Swimming Pool

Lacking a Hollywood studio's multimillion marketing campaign and the resources to open on 2,000 screens across the US, independent and foreign films depend almost entirely on word of mouth to make any decent money. So I finally gave into peer pressure and saw Swimming Pool based mainly on how well it was doing at art house theatres, even though I had seen Ozon's previous feature Under the Sand (starring Swimming Pool leading lady Charlotte Rampling) and found it dull, meandering, and finally pointless.

Swimming Pool is far livelier, if ultimately as pointless: An extraordinarily repressed British mystery writer (Rampling) is told by her publisher – on whom she seems to have a bit of a crush – to take a holiday in his villa in the south of France and recharge her creative juices. Soon after she arrives, basking in the sunshine and overcoming her writer's block, her peace and quiet is broken when the publisher's sexy, foul-mouthed French daughter (Ludivine Sagnier) shows up unannounced one night. The contrast between icy British spinster and lusty French vixen is so pronounced that the women immediately hate each other, before forming an inevitable bond.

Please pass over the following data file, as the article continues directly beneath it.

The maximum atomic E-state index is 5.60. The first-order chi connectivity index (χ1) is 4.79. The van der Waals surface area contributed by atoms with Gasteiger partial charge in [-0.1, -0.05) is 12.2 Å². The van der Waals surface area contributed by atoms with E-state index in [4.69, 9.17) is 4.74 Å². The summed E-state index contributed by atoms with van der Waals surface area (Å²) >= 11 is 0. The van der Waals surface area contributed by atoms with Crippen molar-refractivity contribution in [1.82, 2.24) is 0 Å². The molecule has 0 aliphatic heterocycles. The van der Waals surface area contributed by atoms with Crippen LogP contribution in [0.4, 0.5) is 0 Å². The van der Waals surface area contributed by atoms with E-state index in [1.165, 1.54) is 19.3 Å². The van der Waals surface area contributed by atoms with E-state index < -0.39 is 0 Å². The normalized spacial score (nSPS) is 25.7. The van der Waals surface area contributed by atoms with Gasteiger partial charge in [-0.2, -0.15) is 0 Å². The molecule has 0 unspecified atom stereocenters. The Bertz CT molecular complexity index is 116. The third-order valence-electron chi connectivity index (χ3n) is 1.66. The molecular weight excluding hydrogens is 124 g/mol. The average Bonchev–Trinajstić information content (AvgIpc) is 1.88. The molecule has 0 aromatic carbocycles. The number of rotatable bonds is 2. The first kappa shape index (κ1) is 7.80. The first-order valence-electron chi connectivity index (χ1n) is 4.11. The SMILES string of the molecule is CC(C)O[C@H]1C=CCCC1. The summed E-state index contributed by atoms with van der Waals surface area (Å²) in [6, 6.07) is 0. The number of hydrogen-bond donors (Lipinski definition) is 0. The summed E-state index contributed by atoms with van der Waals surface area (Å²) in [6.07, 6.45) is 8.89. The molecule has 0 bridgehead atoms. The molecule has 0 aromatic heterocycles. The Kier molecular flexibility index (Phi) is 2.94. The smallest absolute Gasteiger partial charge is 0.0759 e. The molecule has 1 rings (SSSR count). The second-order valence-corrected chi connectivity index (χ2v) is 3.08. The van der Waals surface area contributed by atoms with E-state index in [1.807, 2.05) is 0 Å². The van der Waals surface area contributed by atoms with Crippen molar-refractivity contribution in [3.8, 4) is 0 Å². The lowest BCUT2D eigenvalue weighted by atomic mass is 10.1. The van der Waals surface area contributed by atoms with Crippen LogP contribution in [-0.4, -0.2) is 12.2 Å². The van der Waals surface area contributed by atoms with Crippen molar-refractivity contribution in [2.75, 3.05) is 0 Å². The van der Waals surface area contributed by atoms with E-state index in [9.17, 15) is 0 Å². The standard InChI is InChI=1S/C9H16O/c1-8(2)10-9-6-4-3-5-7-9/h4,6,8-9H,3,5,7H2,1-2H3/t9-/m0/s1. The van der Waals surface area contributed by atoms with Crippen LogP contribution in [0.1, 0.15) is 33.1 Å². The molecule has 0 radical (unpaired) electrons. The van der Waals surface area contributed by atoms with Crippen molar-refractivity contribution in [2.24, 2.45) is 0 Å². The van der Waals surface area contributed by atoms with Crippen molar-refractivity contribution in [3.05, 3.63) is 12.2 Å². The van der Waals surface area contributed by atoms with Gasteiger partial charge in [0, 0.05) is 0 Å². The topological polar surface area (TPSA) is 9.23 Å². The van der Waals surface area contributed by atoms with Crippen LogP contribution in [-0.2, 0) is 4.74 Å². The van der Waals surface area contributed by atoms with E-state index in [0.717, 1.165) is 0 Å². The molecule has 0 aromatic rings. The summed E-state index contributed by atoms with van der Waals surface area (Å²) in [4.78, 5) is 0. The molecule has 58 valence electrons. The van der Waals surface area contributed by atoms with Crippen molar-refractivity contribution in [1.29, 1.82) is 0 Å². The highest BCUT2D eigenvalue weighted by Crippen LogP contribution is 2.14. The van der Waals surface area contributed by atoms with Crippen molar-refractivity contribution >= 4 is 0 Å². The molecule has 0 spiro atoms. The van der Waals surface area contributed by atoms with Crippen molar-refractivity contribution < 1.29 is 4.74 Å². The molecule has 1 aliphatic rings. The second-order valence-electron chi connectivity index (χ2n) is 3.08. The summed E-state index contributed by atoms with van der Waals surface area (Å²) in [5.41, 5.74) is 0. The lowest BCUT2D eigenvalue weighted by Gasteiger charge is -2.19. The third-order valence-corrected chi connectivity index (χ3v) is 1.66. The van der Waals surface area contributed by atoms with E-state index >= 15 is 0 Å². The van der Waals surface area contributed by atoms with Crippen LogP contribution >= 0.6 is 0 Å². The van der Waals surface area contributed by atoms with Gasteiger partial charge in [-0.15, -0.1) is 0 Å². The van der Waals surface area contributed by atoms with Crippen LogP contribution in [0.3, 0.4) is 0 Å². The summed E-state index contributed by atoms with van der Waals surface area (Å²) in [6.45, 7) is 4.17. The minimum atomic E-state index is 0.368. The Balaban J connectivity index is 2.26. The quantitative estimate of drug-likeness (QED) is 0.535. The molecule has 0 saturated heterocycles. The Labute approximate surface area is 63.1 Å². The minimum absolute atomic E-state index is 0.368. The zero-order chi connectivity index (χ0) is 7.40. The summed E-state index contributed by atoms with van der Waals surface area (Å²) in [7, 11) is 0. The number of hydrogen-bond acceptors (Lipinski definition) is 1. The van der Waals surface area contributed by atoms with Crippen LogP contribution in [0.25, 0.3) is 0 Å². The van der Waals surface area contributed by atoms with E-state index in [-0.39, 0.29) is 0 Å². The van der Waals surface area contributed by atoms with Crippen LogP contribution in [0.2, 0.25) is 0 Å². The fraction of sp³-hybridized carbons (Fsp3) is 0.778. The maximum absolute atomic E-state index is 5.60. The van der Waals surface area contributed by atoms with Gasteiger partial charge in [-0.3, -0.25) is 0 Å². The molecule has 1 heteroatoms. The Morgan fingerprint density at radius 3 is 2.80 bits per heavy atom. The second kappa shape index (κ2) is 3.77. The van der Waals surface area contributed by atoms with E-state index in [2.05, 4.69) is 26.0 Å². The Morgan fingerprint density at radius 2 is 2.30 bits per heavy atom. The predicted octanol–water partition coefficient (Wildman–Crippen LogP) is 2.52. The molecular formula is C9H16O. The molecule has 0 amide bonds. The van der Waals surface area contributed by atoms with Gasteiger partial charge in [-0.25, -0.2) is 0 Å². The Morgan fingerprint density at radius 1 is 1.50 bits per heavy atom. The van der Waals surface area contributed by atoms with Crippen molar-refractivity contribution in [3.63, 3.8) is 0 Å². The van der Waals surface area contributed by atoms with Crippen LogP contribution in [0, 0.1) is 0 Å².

Swimming Pool is at its best when it explores the nuances of these two complex, fascinating characters. Unfortunately, the story takes a sharp left turn, and what substance is there completely dissolves after a series of bizarre and often unrelated scenes. I won't give anything away, but the twists and turns in the film's second half turn from intriguing to confusing to just plain obvious. In the end they negate what was interesting about the story in the first place. Rampling is great, however, as is Sagnier, whose frequent nudity might be the reason for the film's impressive box office.